Several providers of third-pillar pension products in the Netherlands have registered a sharp uptick in inflows over the summer. The increase follows the adoption of the new Duch pension law which allows for more generous tax-free pension saving.

Self-employed worker Netherlands

The one million self-employed workers in the Netherlands can save up to 30% on their gross salary for their pension as of 1 July 2023

As part of the Law on the future of pensions that came into force on 1 July this year, the allowance for tax-free pension saving in the third pillar was increased from 13.3% to 30% of gross salary.

As a result, self-employed workers and employees without a pension plan through their employer now have just as much room to accrue a pension as employees with a second-pillar pension plan. The change applies retroactively as of 1 January this year.

Providers of pension products in the third pillar have immediately noticed the effects of the new law. For example, existing customers of Brand New Day, the largest provider of third-pillar pensions in the Netherlands with €4.2bn in pension assets, paid in an average of 29% more June, July and August than in 2022. That’s twice the 15% increase the company had assumed.

The increase is also higher than estimates made earlier by independent experts. For example, tax expert Bastiaan Starink of PwC told daily Het Financieele Dagblad two years ago he expected the self-employed to hardly make extra use of the additional tax breaks.

“We clearly see that our current customers are taking advantage of the increase in the tax-free allowance,” said Joost Tieland, commercial director of Brand New Day. “Usually inflows from existing customers always hoovered around the same level. It seems we are seeing a structural change now.”

Nationale Nederlanden, an insurance company, also saw “a strong increase in inflow into our annuity accumulation product in recent months, both in euros and in numbers of new applications,” a spokesman told IPE.

The insurer, which “for competitive reasons” would not say exactly how big the increase was, sees the widening of the annual margin as an important reason for this, but not the only one.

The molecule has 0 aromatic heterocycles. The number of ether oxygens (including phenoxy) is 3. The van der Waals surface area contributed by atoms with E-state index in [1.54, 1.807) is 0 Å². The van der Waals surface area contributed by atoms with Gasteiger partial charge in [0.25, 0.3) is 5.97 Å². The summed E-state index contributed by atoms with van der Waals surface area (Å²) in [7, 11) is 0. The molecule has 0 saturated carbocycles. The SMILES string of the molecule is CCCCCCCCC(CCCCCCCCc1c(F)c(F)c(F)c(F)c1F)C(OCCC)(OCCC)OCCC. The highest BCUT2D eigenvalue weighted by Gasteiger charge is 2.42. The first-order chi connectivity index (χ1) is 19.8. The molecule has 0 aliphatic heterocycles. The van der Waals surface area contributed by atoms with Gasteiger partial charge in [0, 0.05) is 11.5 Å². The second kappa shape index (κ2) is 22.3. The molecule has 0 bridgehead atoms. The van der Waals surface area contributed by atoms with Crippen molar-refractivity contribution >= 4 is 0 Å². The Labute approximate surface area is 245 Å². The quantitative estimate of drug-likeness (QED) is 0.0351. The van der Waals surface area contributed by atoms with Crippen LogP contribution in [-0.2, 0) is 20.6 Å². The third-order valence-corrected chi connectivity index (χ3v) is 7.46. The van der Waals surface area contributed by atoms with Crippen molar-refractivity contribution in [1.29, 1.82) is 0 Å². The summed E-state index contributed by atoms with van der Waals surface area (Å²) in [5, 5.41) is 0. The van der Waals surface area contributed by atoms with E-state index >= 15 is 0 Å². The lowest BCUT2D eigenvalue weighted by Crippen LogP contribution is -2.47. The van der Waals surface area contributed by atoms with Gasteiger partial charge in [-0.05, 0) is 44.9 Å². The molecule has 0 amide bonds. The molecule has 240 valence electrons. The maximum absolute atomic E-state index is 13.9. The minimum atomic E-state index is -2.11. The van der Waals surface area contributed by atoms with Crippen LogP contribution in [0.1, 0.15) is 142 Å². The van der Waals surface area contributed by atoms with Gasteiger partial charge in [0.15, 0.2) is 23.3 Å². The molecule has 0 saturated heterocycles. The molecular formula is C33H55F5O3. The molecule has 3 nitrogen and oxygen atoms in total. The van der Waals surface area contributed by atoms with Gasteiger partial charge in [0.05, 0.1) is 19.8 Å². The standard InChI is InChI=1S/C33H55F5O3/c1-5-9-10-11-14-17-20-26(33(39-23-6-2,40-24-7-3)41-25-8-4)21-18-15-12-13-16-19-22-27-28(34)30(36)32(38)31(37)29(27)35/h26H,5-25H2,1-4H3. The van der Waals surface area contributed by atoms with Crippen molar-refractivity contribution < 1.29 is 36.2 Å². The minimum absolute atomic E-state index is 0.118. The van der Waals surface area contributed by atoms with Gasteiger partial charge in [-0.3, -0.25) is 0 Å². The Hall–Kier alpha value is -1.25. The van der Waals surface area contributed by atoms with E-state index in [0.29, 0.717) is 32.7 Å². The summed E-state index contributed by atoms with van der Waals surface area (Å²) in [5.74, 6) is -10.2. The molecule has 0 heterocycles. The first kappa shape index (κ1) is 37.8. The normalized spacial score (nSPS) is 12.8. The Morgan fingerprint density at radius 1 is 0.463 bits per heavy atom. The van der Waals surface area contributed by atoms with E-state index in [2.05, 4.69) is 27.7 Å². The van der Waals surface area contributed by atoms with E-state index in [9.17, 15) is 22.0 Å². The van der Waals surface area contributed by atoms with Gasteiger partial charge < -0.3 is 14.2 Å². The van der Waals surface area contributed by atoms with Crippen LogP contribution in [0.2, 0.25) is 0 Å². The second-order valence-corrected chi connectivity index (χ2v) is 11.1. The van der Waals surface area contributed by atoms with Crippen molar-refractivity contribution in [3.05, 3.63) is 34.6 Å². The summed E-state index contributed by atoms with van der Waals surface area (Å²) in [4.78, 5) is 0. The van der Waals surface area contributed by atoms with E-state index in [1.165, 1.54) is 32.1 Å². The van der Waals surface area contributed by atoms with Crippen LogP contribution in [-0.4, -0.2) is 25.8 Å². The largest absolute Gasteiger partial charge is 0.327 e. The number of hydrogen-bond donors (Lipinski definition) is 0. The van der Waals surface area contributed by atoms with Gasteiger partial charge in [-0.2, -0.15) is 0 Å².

“There is more attention in the media and in society for pensions this year, following the new pension law,” the spokesman said.


Still, not all providers have seen inflows increasing as much. For example, the average monthly deposit at Bright Pensioen, another provider, only increased by about €20 in recent months to €370, according to Bright’s Sjaak Zonneveld.

At the same time, self-employed people, which form a large part of Bright’s customer base, tend to only put money aside at the end of the year, noted Zonneveld.

He added: “Until now it has mainly been employees who have increased their deposits. At Bright Pensioen, we see a huge increase in contributions every year in December. Especially self-employed people with fluctuating incomes tend to be cautious about locking in their money mid-year.”

After all, assets in an annuity account are locked up until retirement. For Brand New Day too – November and December are the top months in terms of incoming deposits, making up half of all new inflows each year, according to Tieland.

‘Growth will continue’

Brand New Day and NN both expect the growth of the third pillar pension system to continue over the coming years. Brand New Day predicts that pension capital deposited with the bank in the third pillar will more than double by 2025, to €8.6bn. NN also estimates that the third pillar will eventually take “a significant share” of pension assets.

Remarkably, no figures are available on the exact size of the third pillar at the moment. Regulator DNB only has an overview of pension savings and investment products at banks. This contained €17bn at the end of 2022, of which €2.5bn in investment products.

The Netherlands Authority for the Financial Markets (AFM), which earlier this year conducted an investigation into the risks for participants in the third pillar, estimates its size at €45bn to €70bn currently. That is a fraction of the second pillar, which contains more than €1.5trn.

Budget hole looms after tax allowance increase

The extra tax break on pension savings is going to cost the Dutch treasury money.

The Ministry of Finance expects that the widening of the annual allowance to 30% of gross salary will lead to “a cost-related loss estimated at €102m annually,” according to the ministry.

This estimate seems to be on the tight side. Assuming an income tax rate of 37% (up to €73,036), this leaves room for €276m in additional pension savings per year. That’s about the amount Brand New Day expects in additional inflows next year.

Because the new pension law only took effect on July 1 this year and many people are currently still unaware of the changes and have not acted on them, the bank expects around €150m in additional pension savings this year.

The Ministry of Finance did not respond to questions about the matter.

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